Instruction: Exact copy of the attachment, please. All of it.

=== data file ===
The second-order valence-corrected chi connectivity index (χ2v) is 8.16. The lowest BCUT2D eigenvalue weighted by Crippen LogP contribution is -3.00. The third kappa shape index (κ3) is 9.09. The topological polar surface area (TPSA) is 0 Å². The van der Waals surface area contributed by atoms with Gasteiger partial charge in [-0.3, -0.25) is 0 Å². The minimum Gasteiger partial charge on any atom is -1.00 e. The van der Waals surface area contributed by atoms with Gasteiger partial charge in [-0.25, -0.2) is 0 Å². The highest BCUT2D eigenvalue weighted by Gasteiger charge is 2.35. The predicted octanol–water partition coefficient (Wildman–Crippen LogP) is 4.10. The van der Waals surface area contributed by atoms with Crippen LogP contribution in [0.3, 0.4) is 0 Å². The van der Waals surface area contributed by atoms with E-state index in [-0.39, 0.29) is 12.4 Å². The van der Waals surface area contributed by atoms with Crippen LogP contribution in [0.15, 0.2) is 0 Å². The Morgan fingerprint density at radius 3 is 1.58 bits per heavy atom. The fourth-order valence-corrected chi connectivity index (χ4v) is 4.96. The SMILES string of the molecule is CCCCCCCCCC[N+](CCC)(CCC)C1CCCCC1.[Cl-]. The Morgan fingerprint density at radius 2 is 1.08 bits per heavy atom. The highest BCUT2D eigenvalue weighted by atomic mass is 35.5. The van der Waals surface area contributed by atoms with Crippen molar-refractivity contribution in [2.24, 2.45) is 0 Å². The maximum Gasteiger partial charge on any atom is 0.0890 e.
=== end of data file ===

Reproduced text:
The second-order valence-corrected chi connectivity index (χ2v) is 8.16. The lowest BCUT2D eigenvalue weighted by Crippen LogP contribution is -3.00. The third kappa shape index (κ3) is 9.09. The topological polar surface area (TPSA) is 0 Å². The van der Waals surface area contributed by atoms with Gasteiger partial charge in [-0.3, -0.25) is 0 Å². The minimum Gasteiger partial charge on any atom is -1.00 e. The van der Waals surface area contributed by atoms with Gasteiger partial charge in [-0.25, -0.2) is 0 Å². The highest BCUT2D eigenvalue weighted by Gasteiger charge is 2.35. The predicted octanol–water partition coefficient (Wildman–Crippen LogP) is 4.10. The van der Waals surface area contributed by atoms with Crippen LogP contribution in [0.3, 0.4) is 0 Å². The van der Waals surface area contributed by atoms with E-state index in [-0.39, 0.29) is 12.4 Å². The van der Waals surface area contributed by atoms with Crippen LogP contribution in [0.15, 0.2) is 0 Å². The Morgan fingerprint density at radius 3 is 1.58 bits per heavy atom. The fourth-order valence-corrected chi connectivity index (χ4v) is 4.96. The SMILES string of the molecule is CCCCCCCCCC[N+](CCC)(CCC)C1CCCCC1.[Cl-]. The Morgan fingerprint density at radius 2 is 1.08 bits per heavy atom. The highest BCUT2D eigenvalue weighted by atomic mass is 35.5. The van der Waals surface area contributed by atoms with Crippen molar-refractivity contribution in [2.24, 2.45) is 0 Å². The maximum Gasteiger partial charge on any atom is 0.0890 e.